January 28, 2013

A skier in an avalanche.     Photo: Andrew Arseev/Shutterstock

2 Skiers Die in Separate Avalanches in the Tetons (Update)

Heavy snow destabilized conditions

On Sunday afternoon, two skiers died in separate backcountry avalanches in western Wyoming. Elizabeth Gray Benson, 28, of Jackson, Wyoming, was skiing with four other people in the Cliff Creek/Cabin Creek area west of Bondurant when a small avalanche swept her into the trees. The name of the other skier and the circumstances around the accident have not been released.

Officials say heavy snowfall and an unstable snowpack have made conditions particularly hazardous. From the news release:

Yesterday afternoon there were two separate avalanche fatalities in the mountains of Western, Wyoming. Both involved backcountry skiers who were caught and suffered fatal trauma in what are believed to have been small avalanches. Additional snowfall occurred overnight especially on the west slope of the Teton Range and the Continental Divide. Unstable conditions exist on steep slopes and even small slides have demonstrated the ability to kill. At this time Search and Rescue resources are focused on these two incidents and another involving an overdue group.

More information can be found at the Bridger-Teton Avalanche Center's website.

UPDATE: JH Weekly is reporting that the second skier has been identified as Nick Gillespie, an employee of Grand Teton National Park's summer trail crew. He and three other skiers were caught in a minor slide in the Berry Creek area of park. He was 30 years old.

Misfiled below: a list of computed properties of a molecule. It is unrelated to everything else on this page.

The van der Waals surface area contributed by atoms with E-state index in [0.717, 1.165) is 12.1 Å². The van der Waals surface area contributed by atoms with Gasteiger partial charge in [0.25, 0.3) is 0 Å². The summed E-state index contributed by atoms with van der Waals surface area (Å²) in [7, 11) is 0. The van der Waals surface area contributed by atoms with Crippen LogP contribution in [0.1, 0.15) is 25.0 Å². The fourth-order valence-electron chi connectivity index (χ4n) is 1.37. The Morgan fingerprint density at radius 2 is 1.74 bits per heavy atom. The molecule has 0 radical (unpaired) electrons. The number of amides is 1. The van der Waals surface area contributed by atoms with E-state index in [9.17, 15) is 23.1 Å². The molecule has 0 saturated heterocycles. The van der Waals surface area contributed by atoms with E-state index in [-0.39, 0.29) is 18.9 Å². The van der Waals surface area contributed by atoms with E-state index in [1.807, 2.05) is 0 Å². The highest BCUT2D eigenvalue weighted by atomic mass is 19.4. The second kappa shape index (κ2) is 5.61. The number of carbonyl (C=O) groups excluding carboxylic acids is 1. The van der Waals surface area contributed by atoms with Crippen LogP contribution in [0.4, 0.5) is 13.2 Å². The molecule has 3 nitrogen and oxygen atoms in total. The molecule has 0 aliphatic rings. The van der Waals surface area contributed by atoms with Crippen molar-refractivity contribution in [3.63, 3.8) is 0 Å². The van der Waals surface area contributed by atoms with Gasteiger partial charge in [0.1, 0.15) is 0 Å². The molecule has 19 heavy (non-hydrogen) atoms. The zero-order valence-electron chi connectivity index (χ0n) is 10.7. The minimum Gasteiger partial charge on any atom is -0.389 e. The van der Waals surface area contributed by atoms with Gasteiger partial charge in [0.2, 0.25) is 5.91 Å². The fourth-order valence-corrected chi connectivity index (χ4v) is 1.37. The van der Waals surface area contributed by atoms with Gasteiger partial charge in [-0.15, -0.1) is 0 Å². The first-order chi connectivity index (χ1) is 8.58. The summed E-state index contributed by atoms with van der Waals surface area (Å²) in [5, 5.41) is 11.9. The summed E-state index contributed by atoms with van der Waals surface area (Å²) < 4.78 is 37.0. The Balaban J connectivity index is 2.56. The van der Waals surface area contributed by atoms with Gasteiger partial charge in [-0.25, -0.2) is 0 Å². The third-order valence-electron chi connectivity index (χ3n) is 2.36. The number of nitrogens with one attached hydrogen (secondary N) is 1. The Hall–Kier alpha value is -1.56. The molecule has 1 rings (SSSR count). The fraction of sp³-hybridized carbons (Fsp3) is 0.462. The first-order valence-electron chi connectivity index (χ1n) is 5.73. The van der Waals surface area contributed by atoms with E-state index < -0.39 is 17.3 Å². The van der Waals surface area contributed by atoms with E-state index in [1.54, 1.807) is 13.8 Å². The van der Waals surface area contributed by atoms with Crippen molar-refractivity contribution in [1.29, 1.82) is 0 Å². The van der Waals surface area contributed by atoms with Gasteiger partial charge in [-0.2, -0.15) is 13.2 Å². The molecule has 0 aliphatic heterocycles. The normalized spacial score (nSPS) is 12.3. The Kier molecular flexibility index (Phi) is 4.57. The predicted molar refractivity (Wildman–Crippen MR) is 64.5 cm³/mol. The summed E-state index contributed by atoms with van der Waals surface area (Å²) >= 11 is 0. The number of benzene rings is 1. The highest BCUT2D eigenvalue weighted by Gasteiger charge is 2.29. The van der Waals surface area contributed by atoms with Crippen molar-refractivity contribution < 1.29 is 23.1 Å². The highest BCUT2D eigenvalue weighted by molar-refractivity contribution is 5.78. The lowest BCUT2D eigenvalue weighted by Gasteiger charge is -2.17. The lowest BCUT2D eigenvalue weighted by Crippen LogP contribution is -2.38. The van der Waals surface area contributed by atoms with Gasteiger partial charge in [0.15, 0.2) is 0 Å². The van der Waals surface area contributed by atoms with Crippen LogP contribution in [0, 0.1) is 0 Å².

Denali, Alaska

Denali, Alaska     Photo: Unhindered by Talent/Flickr

Lonnie Dupre Abandons Denali Climb

Forced down by -35 degree temperatures

Climber Lonnie Dupre retreated from Denali on Sunday after Arctic temperatures shut down his attempt to make a winter summit of North America's tallest mountain for the third year in a row. Dupre, 51, had spent Saturday, his 19th day on the mountain, in a snowcave at 17,200 feet, contending with temperatures as low as -35 degrees Fahrenheit, before informing his support team that he would be abandoning the attempt.

A press release from Dupre's support team explained the decision:

It was virtually a life-or-death decision for Dupre. Even if he had made the summit today, which would have meant a 12-hour or more travel day between 17,200 and the summit and back, he knew he would not have had the energy or means to survive back at the 17,200 camp. Monday’s predicted 50mph winds and cold temperatures would translate into a wind chill of -50 degrees F. Combined with an unfavorable long-term forecast and dwindling food and fuel supplies, Dupre knew his chance of survival would be minimal.

No one has ever summited Denali solo in the dead of winter, defined as December and January.


    Photo: Wikimedia Commons

Teen Found After 9 Weeks in the Bush

Was covered in leeches

An Australian teen missing for nine weeks and feared dead was finally found by two hikers Saturday outside the town of Westleigh, near Sydney. Matthew Allen, 18, was discovered covered in leeches and other insect bites, and suffering from gangrene in his feet and lower legs. He had lost half his body weight and has been rendered partially blind by malnourishment. Matthew was taken immediately by helicopter to a nearby hospital where he is recovering.